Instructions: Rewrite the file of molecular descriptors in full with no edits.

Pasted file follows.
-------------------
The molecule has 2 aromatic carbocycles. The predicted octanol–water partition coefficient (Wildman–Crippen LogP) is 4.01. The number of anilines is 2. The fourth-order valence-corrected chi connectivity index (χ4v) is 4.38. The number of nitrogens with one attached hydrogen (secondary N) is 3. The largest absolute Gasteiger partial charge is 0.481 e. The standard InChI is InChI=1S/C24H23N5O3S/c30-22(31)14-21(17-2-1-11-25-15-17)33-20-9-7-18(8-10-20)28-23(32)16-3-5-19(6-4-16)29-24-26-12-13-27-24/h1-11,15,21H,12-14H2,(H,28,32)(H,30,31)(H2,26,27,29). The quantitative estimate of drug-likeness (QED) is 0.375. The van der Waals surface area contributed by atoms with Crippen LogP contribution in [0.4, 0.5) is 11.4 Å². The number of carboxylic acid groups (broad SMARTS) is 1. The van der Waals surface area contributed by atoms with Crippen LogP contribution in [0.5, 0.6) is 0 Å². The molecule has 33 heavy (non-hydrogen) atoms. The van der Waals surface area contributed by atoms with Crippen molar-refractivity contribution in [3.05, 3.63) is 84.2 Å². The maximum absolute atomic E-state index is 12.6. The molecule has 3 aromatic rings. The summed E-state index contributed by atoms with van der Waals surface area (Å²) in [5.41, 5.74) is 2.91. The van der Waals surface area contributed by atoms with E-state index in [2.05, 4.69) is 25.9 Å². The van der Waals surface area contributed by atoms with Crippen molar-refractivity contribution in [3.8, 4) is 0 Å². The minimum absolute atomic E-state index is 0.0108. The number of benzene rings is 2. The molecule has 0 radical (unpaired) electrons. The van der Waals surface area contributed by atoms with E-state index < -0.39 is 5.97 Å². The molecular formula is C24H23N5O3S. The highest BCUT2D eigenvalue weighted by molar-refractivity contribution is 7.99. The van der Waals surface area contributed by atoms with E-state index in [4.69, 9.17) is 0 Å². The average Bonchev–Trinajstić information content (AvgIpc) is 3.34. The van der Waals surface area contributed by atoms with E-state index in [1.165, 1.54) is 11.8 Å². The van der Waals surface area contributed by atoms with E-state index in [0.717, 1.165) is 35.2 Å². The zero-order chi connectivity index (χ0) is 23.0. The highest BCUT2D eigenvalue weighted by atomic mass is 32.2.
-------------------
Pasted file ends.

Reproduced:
The molecule has 2 aromatic carbocycles. The predicted octanol–water partition coefficient (Wildman–Crippen LogP) is 4.01. The number of anilines is 2. The fourth-order valence-corrected chi connectivity index (χ4v) is 4.38. The number of nitrogens with one attached hydrogen (secondary N) is 3. The largest absolute Gasteiger partial charge is 0.481 e. The standard InChI is InChI=1S/C24H23N5O3S/c30-22(31)14-21(17-2-1-11-25-15-17)33-20-9-7-18(8-10-20)28-23(32)16-3-5-19(6-4-16)29-24-26-12-13-27-24/h1-11,15,21H,12-14H2,(H,28,32)(H,30,31)(H2,26,27,29). The quantitative estimate of drug-likeness (QED) is 0.375. The van der Waals surface area contributed by atoms with Crippen LogP contribution in [0.4, 0.5) is 11.4 Å². The number of carboxylic acid groups (broad SMARTS) is 1. The van der Waals surface area contributed by atoms with Crippen LogP contribution in [0.5, 0.6) is 0 Å². The molecule has 33 heavy (non-hydrogen) atoms. The van der Waals surface area contributed by atoms with Crippen molar-refractivity contribution in [3.05, 3.63) is 84.2 Å². The maximum absolute atomic E-state index is 12.6. The molecule has 3 aromatic rings. The summed E-state index contributed by atoms with van der Waals surface area (Å²) in [5.41, 5.74) is 2.91. The van der Waals surface area contributed by atoms with E-state index in [2.05, 4.69) is 25.9 Å². The van der Waals surface area contributed by atoms with Crippen molar-refractivity contribution in [3.8, 4) is 0 Å². The minimum absolute atomic E-state index is 0.0108. The number of benzene rings is 2. The molecule has 0 radical (unpaired) electrons. The van der Waals surface area contributed by atoms with E-state index < -0.39 is 5.97 Å². The molecular formula is C24H23N5O3S. The highest BCUT2D eigenvalue weighted by molar-refractivity contribution is 7.99. The van der Waals surface area contributed by atoms with E-state index in [4.69, 9.17) is 0 Å². The average Bonchev–Trinajstić information content (AvgIpc) is 3.34. The van der Waals surface area contributed by atoms with E-state index in [1.165, 1.54) is 11.8 Å². The van der Waals surface area contributed by atoms with E-state index in [0.717, 1.165) is 35.2 Å². The zero-order chi connectivity index (χ0) is 23.0. The highest BCUT2D eigenvalue weighted by atomic mass is 32.2.